Then they adjusted the long metal branches so that they looked like a tree that had been cut in the woods.   And the whole family fluffed the pine needles on each limb, unfolding and ruffling the small plastic twigs that have been squashed in a box for eleven months.

I cherish the memory of cutting a tree in the woods. But, you know what, my Grands will cherish their memory of putting up their Christmas tree too because they’ll remember family time. Time together – that’s the happy memory.

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Are Ornaments Necessary?

 

DSC03225For just a moment, long enough to take a picture, I decided our Christmas tree was beautiful with only lights – no ornaments, no angel, no red ropes -just lights. It was late one night in early December, and I was really tired when I posted that picture on Facebook and wrote “Are ornaments necessary?” And Facebook friends chimed in.

Nell: Real Simple magazine recommended this style of decorating about twelve years ago. I tried it and got zero votes of approval from my grown and gone children.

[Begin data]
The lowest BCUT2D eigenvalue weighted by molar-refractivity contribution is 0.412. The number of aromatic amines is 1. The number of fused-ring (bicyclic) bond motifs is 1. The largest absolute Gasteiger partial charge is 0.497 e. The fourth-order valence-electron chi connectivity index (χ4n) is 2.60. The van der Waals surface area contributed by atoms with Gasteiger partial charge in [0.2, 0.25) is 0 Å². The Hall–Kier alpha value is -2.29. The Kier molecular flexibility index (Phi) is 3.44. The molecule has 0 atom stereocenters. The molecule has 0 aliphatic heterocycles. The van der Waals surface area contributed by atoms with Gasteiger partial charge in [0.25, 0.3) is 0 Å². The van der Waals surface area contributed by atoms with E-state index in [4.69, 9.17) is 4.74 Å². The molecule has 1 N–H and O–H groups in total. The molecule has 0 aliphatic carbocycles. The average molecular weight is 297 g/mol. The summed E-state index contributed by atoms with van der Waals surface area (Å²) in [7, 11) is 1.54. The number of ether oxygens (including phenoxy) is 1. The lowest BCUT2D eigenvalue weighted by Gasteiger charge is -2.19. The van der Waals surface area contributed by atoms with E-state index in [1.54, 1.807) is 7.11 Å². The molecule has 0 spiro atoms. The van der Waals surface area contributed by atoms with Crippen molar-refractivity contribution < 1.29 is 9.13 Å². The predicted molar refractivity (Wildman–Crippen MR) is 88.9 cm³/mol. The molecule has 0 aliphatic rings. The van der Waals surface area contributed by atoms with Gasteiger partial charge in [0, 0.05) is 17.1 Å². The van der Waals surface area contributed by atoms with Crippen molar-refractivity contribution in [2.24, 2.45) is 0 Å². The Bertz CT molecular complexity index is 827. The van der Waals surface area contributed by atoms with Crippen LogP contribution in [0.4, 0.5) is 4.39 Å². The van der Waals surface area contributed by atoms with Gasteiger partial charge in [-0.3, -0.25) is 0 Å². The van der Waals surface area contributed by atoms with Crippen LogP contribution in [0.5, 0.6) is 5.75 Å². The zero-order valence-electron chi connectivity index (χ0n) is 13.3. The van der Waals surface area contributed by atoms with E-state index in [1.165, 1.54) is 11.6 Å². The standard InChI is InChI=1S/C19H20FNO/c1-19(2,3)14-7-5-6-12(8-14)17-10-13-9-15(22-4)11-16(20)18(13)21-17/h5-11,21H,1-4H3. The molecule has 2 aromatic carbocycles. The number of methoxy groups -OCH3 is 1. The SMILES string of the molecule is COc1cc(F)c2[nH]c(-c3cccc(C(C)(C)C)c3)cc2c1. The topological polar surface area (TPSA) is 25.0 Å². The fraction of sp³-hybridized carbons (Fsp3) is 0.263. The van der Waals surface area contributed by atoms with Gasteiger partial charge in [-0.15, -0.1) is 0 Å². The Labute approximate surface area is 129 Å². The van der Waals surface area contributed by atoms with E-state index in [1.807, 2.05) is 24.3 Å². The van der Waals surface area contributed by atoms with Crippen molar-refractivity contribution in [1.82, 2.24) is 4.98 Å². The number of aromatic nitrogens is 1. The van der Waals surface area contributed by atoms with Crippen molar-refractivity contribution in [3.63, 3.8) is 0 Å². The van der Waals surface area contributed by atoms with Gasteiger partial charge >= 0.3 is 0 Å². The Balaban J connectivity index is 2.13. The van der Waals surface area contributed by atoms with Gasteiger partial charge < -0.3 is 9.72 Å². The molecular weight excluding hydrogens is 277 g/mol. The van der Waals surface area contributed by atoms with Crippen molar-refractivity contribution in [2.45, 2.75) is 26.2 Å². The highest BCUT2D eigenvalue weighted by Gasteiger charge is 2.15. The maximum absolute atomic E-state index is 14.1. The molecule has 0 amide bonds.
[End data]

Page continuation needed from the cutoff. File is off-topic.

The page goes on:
Kim: If they are special to you.

Janet: Well, you know the hard part is over. Go for it. (I didn’t even do the hard part. Husband did.)

Carolyn: I found out I could do without some ornaments this year. Got tired of finding a place to hang all of them. I looked at them, remembered, and put them back in the box. Does that count? (Yes!)

Jimmie: I’ve made the grievous move from a live tree to an artificial one. I’ll enjoy going through the ornaments, but there will be serious downsizing. Things change, but the tree will be pretty, just different.

Sara: The ornaments tell stories of our life and Christmas past and present. I’ve seen many lovely trees, but for us, the ornaments matter because they connect us to one another, whether present or absent, living or not, family or friends.

Becky: I’ve passed the ornament memories to Staci (daughter), which she loves, and I simplified my tree, just red ornaments and frosted pinecones. Different tree, same Christmas memories! It’s all in the heart anyway.

Carol: (a retired teacher) I still enjoy the ornaments because I have names of students written on many and I say a prayer for each of them as I hang their ornaments. The ornaments bring such fond memories of days gone by and remind me of the love we shared during the school year and beyond.